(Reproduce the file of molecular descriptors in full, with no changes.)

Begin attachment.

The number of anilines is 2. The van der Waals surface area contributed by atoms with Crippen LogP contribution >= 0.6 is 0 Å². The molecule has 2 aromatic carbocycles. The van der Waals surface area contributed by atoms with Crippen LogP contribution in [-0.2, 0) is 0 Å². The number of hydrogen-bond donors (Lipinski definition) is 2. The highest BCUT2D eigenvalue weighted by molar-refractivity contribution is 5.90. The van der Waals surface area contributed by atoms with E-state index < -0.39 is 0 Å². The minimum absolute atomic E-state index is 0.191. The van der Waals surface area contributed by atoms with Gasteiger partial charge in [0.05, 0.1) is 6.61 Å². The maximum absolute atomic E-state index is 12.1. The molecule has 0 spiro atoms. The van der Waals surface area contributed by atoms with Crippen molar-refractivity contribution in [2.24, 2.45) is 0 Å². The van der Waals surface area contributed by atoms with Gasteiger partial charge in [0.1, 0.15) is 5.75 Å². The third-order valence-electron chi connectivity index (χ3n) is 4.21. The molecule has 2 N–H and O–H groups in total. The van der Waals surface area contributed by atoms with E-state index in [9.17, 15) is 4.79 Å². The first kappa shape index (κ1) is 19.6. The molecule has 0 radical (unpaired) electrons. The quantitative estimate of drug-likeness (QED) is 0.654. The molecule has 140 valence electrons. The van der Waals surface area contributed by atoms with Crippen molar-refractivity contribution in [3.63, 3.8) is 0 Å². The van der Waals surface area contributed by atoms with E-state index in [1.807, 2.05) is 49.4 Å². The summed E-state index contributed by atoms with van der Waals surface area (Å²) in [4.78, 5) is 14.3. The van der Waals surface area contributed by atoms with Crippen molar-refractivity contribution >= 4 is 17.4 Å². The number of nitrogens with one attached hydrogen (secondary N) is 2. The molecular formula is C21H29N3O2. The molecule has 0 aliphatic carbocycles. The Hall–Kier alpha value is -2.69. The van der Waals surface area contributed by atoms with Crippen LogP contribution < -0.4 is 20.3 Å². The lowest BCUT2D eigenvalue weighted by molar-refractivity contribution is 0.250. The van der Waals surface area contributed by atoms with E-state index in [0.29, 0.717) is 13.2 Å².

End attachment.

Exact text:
The number of anilines is 2. The van der Waals surface area contributed by atoms with Crippen LogP contribution >= 0.6 is 0 Å². The molecule has 2 aromatic carbocycles. The van der Waals surface area contributed by atoms with Crippen LogP contribution in [-0.2, 0) is 0 Å². The number of hydrogen-bond donors (Lipinski definition) is 2. The highest BCUT2D eigenvalue weighted by molar-refractivity contribution is 5.90. The van der Waals surface area contributed by atoms with E-state index < -0.39 is 0 Å². The minimum absolute atomic E-state index is 0.191. The van der Waals surface area contributed by atoms with Gasteiger partial charge in [0.05, 0.1) is 6.61 Å². The maximum absolute atomic E-state index is 12.1. The molecule has 0 spiro atoms. The van der Waals surface area contributed by atoms with Crippen molar-refractivity contribution in [2.24, 2.45) is 0 Å². The van der Waals surface area contributed by atoms with Gasteiger partial charge in [0.1, 0.15) is 5.75 Å². The third-order valence-electron chi connectivity index (χ3n) is 4.21. The molecule has 2 N–H and O–H groups in total. The van der Waals surface area contributed by atoms with E-state index in [9.17, 15) is 4.79 Å². The first kappa shape index (κ1) is 19.6. The molecule has 0 radical (unpaired) electrons. The quantitative estimate of drug-likeness (QED) is 0.654. The molecule has 140 valence electrons. The van der Waals surface area contributed by atoms with Crippen molar-refractivity contribution in [3.63, 3.8) is 0 Å². The van der Waals surface area contributed by atoms with E-state index in [1.807, 2.05) is 49.4 Å². The summed E-state index contributed by atoms with van der Waals surface area (Å²) in [4.78, 5) is 14.3. The van der Waals surface area contributed by atoms with Crippen molar-refractivity contribution >= 4 is 17.4 Å². The number of nitrogens with one attached hydrogen (secondary N) is 2. The molecular formula is C21H29N3O2. The molecule has 0 aliphatic carbocycles. The Hall–Kier alpha value is -2.69. The van der Waals surface area contributed by atoms with Crippen LogP contribution < -0.4 is 20.3 Å². The lowest BCUT2D eigenvalue weighted by molar-refractivity contribution is 0.250. The van der Waals surface area contributed by atoms with E-state index in [0.29, 0.717) is 13.2 Å².